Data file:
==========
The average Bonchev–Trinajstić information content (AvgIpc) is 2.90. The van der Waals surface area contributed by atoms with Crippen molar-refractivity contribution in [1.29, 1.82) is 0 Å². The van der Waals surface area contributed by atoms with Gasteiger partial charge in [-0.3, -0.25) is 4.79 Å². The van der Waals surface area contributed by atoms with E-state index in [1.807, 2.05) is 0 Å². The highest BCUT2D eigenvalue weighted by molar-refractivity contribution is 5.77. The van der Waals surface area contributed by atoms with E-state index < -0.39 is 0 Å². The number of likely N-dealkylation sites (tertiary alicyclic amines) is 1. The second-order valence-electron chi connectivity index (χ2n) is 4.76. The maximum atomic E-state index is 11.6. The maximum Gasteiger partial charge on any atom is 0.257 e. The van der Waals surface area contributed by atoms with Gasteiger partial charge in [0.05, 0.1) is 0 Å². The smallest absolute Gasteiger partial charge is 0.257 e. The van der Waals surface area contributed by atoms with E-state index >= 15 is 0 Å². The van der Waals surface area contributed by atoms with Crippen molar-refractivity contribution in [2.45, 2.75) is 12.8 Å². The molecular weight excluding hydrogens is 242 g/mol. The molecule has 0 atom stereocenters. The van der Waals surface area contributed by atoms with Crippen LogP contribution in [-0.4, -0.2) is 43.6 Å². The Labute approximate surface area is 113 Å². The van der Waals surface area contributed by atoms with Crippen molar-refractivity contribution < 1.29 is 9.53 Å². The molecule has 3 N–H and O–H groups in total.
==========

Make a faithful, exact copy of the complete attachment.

The average Bonchev–Trinajstić information content (AvgIpc) is 2.90. The van der Waals surface area contributed by atoms with Crippen molar-refractivity contribution in [1.29, 1.82) is 0 Å². The van der Waals surface area contributed by atoms with Gasteiger partial charge in [-0.3, -0.25) is 4.79 Å². The van der Waals surface area contributed by atoms with E-state index in [1.807, 2.05) is 0 Å². The highest BCUT2D eigenvalue weighted by molar-refractivity contribution is 5.77. The van der Waals surface area contributed by atoms with E-state index < -0.39 is 0 Å². The number of likely N-dealkylation sites (tertiary alicyclic amines) is 1. The second-order valence-electron chi connectivity index (χ2n) is 4.76. The maximum atomic E-state index is 11.6. The maximum Gasteiger partial charge on any atom is 0.257 e. The van der Waals surface area contributed by atoms with Gasteiger partial charge in [0.05, 0.1) is 0 Å². The smallest absolute Gasteiger partial charge is 0.257 e. The van der Waals surface area contributed by atoms with E-state index >= 15 is 0 Å². The van der Waals surface area contributed by atoms with Crippen molar-refractivity contribution in [2.45, 2.75) is 12.8 Å². The molecular weight excluding hydrogens is 242 g/mol. The molecule has 0 atom stereocenters. The van der Waals surface area contributed by atoms with Crippen LogP contribution in [-0.4, -0.2) is 43.6 Å². The Labute approximate surface area is 113 Å². The van der Waals surface area contributed by atoms with Crippen molar-refractivity contribution < 1.29 is 9.53 Å². The molecule has 3 N–H and O–H groups in total.